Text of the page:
Mr. Lieberman prides himself on being a legal thinker and a champion of civil liberties. But he appointed himself defender of Attorney General Alberto Gonzales and the administration’s policy of holding hundreds of foreign citizens in prison without any due process. He seconded Mr. Gonzales’s sneering reference to the “quaint” provisions of the Geneva Conventions. He has shown no interest in prodding his Republican friends into investigating how the administration misled the nation about Iraq’s weapons. There is no use having a senator famous for getting along with Republicans if he never challenges them on issues of profound importance.

If Mr. Lieberman had once stood up and taken the lead in saying that there were some places a president had no right to take his country even during a time of war, neither he nor this page would be where we are today. But by suggesting that there is no principled space for that kind of opposition, he has forfeited his role as a conscience of his party, and has forfeited our support.

Mr. Lamont, a wealthy businessman from Greenwich, seems smart and moderate, and he showed spine in challenging the senator while other Democrats groused privately. He does not have his opponent’s grasp of policy yet. But this primary is not about Mr. Lieberman’s legislative record. Instead it has become a referendum on his warped version of bipartisanship, in which the never-ending war on terror becomes an excuse for silence and inaction. We endorse Ned Lamont in the Democratic primary for Senate in Connecticut.

Of course, the editors are right, at the end of the day this isn't about the "anti-war" canard, although I think that would be a perfectly sufficient reason to boot him anyway (as an aside, there's some weird Vietnam rhetoric being thrown around Connecticut over Lieberman-- the liberal, former hippie insurgency, Holy Joe who supports the war because he doesn't want it to become Vietnam (because the problem with that war was, what, liberal opposition?), Joe the dove and RFK supporter during Vietnam-- it's all very confusing).

Rather, it's about Joe being an enabler for the Republican party. Despite what he'd have us believe, he's not the only war supporter in the party (there's also a little known senator named Clinton, not to mention nearly every senator eyeing the White House in '08 has given La Guerre Iraq at least 6 more months, essentially taking it off the table for this election... because they're spineless), but he is the only one who implies that it's unpatriotic or seditious to criticize the president's Iraq policy. In this modern world, where as Digby notes, conservatives consider bipartisaniship "date rape" a la Norquist, guys like Lieberman are only exacerbating the problem. Atrios mentions a perfect example:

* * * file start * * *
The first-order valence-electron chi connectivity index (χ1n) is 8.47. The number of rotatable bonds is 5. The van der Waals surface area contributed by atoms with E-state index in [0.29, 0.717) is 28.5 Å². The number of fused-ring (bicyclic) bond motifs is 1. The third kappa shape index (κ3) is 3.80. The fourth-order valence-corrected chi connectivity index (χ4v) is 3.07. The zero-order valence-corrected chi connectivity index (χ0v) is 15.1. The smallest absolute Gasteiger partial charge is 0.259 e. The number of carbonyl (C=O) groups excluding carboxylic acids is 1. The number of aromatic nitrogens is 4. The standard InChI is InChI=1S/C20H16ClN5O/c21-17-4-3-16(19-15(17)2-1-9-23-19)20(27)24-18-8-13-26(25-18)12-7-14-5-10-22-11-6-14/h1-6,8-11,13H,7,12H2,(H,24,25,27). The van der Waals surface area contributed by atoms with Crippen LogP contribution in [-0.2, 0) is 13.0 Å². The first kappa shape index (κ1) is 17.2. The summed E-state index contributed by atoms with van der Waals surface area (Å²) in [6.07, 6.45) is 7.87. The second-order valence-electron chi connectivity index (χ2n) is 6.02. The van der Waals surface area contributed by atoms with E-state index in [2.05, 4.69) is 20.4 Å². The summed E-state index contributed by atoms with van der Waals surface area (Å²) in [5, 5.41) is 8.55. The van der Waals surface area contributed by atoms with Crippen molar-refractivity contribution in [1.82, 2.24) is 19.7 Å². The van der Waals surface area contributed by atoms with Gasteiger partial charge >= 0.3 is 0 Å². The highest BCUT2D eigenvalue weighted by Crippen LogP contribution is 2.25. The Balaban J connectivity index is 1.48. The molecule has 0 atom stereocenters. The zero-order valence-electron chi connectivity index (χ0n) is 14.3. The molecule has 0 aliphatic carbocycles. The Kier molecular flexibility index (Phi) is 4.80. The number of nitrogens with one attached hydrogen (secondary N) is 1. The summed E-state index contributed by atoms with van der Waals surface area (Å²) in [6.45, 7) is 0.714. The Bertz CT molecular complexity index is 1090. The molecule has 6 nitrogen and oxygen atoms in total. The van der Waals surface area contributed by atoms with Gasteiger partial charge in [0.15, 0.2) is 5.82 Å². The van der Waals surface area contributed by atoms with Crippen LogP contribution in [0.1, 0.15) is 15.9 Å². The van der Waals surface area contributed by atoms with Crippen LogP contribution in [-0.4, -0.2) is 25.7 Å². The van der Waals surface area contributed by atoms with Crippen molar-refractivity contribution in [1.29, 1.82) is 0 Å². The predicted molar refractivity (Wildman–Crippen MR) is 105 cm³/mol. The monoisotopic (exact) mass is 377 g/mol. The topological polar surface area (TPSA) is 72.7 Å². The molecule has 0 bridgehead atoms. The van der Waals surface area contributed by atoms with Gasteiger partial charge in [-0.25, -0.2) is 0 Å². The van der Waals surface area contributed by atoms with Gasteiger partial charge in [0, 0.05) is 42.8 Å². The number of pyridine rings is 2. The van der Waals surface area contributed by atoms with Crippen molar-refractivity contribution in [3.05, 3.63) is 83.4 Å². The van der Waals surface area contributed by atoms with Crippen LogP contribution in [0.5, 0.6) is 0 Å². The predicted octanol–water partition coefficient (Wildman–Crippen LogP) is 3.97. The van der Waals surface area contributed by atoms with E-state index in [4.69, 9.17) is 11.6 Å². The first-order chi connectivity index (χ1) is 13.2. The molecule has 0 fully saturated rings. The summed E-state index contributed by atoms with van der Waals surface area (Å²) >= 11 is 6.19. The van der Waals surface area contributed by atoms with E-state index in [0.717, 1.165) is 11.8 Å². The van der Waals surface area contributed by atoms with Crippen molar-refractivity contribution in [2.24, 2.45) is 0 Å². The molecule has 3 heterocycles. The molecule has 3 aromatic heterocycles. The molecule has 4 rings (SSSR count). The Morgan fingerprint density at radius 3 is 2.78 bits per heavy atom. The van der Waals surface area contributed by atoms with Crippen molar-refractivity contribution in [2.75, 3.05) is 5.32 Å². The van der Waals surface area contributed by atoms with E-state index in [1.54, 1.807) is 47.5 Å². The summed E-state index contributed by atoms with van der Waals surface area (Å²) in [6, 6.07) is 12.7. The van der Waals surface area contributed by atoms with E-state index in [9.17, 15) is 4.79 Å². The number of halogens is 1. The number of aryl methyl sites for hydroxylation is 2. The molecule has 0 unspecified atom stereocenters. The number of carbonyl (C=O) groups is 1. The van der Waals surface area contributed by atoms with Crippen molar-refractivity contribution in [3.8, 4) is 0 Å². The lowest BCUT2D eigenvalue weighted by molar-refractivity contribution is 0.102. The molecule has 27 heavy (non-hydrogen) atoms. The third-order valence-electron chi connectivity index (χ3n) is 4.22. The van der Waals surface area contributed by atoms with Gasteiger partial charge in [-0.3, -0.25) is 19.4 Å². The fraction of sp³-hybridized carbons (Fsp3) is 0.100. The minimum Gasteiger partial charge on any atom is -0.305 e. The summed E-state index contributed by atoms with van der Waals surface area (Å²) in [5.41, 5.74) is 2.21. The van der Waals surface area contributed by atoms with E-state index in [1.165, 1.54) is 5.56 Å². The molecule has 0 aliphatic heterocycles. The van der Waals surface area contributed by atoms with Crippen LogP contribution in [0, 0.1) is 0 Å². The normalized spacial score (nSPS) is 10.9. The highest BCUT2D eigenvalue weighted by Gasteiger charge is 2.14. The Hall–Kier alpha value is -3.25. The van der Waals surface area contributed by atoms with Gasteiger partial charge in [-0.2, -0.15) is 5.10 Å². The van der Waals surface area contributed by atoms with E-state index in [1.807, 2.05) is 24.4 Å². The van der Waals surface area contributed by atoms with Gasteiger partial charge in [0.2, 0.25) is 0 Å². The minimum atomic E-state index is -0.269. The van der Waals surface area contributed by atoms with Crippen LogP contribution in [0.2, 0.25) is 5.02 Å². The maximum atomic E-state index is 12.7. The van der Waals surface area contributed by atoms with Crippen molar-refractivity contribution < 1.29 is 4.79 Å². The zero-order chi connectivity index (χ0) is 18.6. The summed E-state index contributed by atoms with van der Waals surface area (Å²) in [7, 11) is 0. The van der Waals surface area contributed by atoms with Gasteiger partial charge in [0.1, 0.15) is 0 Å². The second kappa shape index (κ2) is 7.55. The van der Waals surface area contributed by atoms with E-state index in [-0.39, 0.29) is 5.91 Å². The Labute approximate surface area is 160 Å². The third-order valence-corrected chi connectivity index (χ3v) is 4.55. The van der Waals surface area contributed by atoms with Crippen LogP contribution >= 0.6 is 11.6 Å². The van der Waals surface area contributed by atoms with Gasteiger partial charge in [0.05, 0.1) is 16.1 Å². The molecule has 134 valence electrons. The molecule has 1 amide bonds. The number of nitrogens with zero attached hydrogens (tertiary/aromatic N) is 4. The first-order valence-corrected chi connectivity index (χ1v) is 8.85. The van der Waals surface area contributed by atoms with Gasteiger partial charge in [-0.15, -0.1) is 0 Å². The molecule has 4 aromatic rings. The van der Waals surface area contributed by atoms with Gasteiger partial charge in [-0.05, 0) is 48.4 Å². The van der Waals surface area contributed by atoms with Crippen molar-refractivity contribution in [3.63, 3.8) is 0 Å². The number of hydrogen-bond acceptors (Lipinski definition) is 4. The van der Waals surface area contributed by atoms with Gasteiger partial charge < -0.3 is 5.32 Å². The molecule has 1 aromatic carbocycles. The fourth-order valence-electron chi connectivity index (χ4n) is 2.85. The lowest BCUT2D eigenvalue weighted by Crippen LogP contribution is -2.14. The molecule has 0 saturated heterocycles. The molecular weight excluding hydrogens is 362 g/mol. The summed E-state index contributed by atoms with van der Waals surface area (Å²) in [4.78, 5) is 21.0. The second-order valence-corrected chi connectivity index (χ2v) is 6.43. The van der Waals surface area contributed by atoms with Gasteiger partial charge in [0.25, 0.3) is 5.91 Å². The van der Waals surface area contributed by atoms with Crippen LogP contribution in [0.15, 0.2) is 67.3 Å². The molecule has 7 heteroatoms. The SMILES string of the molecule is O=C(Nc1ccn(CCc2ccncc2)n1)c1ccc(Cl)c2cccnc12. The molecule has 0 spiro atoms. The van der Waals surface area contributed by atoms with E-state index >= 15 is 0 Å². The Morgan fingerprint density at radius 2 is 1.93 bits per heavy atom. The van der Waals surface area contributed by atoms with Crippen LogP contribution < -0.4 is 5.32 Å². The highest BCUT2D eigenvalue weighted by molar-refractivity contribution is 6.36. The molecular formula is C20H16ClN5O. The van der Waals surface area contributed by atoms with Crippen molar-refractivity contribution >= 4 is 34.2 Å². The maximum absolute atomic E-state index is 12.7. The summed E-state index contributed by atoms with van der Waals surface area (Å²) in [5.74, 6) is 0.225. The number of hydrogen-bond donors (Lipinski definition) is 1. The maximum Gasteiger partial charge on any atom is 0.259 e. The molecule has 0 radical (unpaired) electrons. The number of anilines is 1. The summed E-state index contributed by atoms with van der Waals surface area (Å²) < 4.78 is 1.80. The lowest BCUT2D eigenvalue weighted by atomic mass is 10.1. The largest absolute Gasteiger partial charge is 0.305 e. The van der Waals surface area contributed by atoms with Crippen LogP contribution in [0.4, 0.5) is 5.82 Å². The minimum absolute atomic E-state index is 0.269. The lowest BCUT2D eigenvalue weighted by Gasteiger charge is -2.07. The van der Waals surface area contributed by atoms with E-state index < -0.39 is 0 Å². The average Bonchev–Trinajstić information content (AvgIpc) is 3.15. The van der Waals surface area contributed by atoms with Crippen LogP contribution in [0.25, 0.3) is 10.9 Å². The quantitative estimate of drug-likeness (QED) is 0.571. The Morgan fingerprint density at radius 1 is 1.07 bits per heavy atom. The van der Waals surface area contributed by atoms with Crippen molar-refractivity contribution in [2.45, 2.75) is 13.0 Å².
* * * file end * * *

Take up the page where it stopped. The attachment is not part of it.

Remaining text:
Not enough has been said recently about Lieberman's membership in the "gang of 14," a bipartisan group of Republcian bullies and Democratic losers. Basically the Democrats in this group endorsed the very important principle put forth by the Republicans that the Republicans had the right to cheat. The principled Democrats in the gang managed to get the very important compromise which basically got the Republicans to promise to not cheat as long as the Democrats didn't give them a reason to ever want to.

Some principles.

Back to the NYT. Electorally speaking, this is huge, not because it will flip a lot of support to Lamont (though it probably will edge a handful a people in that direction), but because the NYT is broadly considered a "center-left" bunch, and the editorial board is even center-right. It represents exactly the type of people that Joe Lieberman considers his "base," and that he's relying on to pull him through both the primary and the general.

It must be noted, however, that the Hartford Courant endorsed Lieberman over the weekend. One can infer, then, the moderates-- at least the principled and informed ones, though probably the "squishy center" as well-- are split on Lieberman. And in the primary at least, a split center = victory for Ned Lamont.

Though I'm still not sure I'd put my money on Lamont in November, this race is definitely not a longshot anymore. And in fact, Lieberman is now the underdog in the primary.

Trip out on that.

Friday, July 28, 2006

I say Hezbollah, you say Hizbullah; I say Al Qaeda, you say...Hamas?

Josh Marshall points to this article by Michael Hirsh on why the President's policies in the War on Terrorism have proven so disastrous, i.e., that he often conflates the various terrorist organizations in the Middle East (who tend to have widely varying goals and abilities), as if they're all just newer sproutings from the same old Soviet monolith.

Remember that presidential candidate back in 2000 who was so ignorant of world affairs and so pitifully unqualified to head America's foreign policy that, when asked about various world leaders in an interview, he couldn't produce the names of even some of our staunchest allies?